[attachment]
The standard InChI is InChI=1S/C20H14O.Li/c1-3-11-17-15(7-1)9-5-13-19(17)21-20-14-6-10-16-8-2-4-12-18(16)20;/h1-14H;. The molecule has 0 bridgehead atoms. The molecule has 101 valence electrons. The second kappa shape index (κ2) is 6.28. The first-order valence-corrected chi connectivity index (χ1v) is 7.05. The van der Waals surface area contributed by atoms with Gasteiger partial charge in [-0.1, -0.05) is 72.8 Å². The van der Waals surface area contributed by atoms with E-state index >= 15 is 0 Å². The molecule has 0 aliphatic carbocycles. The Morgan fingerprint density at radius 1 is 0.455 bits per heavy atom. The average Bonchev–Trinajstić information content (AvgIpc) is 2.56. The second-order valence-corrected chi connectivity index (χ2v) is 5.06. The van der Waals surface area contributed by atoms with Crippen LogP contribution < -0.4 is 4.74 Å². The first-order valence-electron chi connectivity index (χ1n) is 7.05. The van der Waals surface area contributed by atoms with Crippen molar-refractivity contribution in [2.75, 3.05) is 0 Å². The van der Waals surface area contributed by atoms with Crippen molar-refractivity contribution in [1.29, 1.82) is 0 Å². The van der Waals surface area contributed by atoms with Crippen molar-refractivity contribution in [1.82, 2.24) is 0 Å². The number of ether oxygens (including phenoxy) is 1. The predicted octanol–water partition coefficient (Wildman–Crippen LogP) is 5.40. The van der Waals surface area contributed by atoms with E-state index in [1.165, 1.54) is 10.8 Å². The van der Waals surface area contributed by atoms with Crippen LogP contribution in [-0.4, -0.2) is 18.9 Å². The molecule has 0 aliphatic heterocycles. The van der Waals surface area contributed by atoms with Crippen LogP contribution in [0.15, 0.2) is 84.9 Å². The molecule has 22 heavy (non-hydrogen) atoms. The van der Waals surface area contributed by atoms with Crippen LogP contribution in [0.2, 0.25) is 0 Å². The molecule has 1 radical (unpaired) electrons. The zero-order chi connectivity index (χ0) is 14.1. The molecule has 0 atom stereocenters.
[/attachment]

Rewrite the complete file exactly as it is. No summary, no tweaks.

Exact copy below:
The standard InChI is InChI=1S/C20H14O.Li/c1-3-11-17-15(7-1)9-5-13-19(17)21-20-14-6-10-16-8-2-4-12-18(16)20;/h1-14H;. The molecule has 0 bridgehead atoms. The molecule has 101 valence electrons. The second kappa shape index (κ2) is 6.28. The first-order valence-corrected chi connectivity index (χ1v) is 7.05. The van der Waals surface area contributed by atoms with Gasteiger partial charge in [-0.1, -0.05) is 72.8 Å². The van der Waals surface area contributed by atoms with E-state index >= 15 is 0 Å². The molecule has 0 aliphatic carbocycles. The Morgan fingerprint density at radius 1 is 0.455 bits per heavy atom. The average Bonchev–Trinajstić information content (AvgIpc) is 2.56. The second-order valence-corrected chi connectivity index (χ2v) is 5.06. The van der Waals surface area contributed by atoms with Crippen LogP contribution < -0.4 is 4.74 Å². The first-order valence-electron chi connectivity index (χ1n) is 7.05. The van der Waals surface area contributed by atoms with Crippen molar-refractivity contribution in [2.75, 3.05) is 0 Å². The van der Waals surface area contributed by atoms with Crippen molar-refractivity contribution in [1.29, 1.82) is 0 Å². The van der Waals surface area contributed by atoms with Crippen molar-refractivity contribution in [1.82, 2.24) is 0 Å². The number of ether oxygens (including phenoxy) is 1. The predicted octanol–water partition coefficient (Wildman–Crippen LogP) is 5.40. The van der Waals surface area contributed by atoms with E-state index in [1.165, 1.54) is 10.8 Å². The van der Waals surface area contributed by atoms with Crippen LogP contribution in [-0.4, -0.2) is 18.9 Å². The molecule has 0 aliphatic heterocycles. The van der Waals surface area contributed by atoms with Crippen LogP contribution in [0.15, 0.2) is 84.9 Å². The molecule has 22 heavy (non-hydrogen) atoms. The van der Waals surface area contributed by atoms with Crippen LogP contribution in [0.2, 0.25) is 0 Å². The molecule has 1 radical (unpaired) electrons. The zero-order chi connectivity index (χ0) is 14.1. The molecule has 0 atom stereocenters.